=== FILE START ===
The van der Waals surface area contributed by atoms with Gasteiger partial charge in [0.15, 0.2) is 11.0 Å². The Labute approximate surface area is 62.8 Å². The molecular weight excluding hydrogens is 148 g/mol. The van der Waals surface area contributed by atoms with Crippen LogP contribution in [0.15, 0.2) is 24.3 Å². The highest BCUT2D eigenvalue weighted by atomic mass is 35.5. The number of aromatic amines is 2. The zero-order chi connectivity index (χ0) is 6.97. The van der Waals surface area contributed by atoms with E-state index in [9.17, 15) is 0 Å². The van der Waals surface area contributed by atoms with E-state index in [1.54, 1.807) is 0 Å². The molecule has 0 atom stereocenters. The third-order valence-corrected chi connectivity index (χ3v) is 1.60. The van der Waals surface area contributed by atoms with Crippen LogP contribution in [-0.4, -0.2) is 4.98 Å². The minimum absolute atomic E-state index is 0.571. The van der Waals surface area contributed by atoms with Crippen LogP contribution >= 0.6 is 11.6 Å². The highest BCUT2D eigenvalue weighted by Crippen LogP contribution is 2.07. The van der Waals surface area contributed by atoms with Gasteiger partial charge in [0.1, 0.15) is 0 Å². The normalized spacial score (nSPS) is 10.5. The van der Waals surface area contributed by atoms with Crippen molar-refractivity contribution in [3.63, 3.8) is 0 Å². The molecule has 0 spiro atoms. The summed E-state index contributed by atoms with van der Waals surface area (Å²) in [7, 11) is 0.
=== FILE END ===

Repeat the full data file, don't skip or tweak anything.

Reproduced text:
The van der Waals surface area contributed by atoms with Gasteiger partial charge in [0.15, 0.2) is 11.0 Å². The Labute approximate surface area is 62.8 Å². The molecular weight excluding hydrogens is 148 g/mol. The van der Waals surface area contributed by atoms with Crippen LogP contribution in [0.15, 0.2) is 24.3 Å². The highest BCUT2D eigenvalue weighted by atomic mass is 35.5. The number of aromatic amines is 2. The zero-order chi connectivity index (χ0) is 6.97. The van der Waals surface area contributed by atoms with E-state index in [9.17, 15) is 0 Å². The van der Waals surface area contributed by atoms with E-state index in [1.54, 1.807) is 0 Å². The molecule has 0 atom stereocenters. The third-order valence-corrected chi connectivity index (χ3v) is 1.60. The van der Waals surface area contributed by atoms with Crippen LogP contribution in [-0.4, -0.2) is 4.98 Å². The minimum absolute atomic E-state index is 0.571. The van der Waals surface area contributed by atoms with Crippen LogP contribution >= 0.6 is 11.6 Å². The highest BCUT2D eigenvalue weighted by Crippen LogP contribution is 2.07. The van der Waals surface area contributed by atoms with Gasteiger partial charge in [0.1, 0.15) is 0 Å². The normalized spacial score (nSPS) is 10.5. The van der Waals surface area contributed by atoms with Crippen molar-refractivity contribution in [3.63, 3.8) is 0 Å². The molecule has 0 spiro atoms. The summed E-state index contributed by atoms with van der Waals surface area (Å²) in [7, 11) is 0.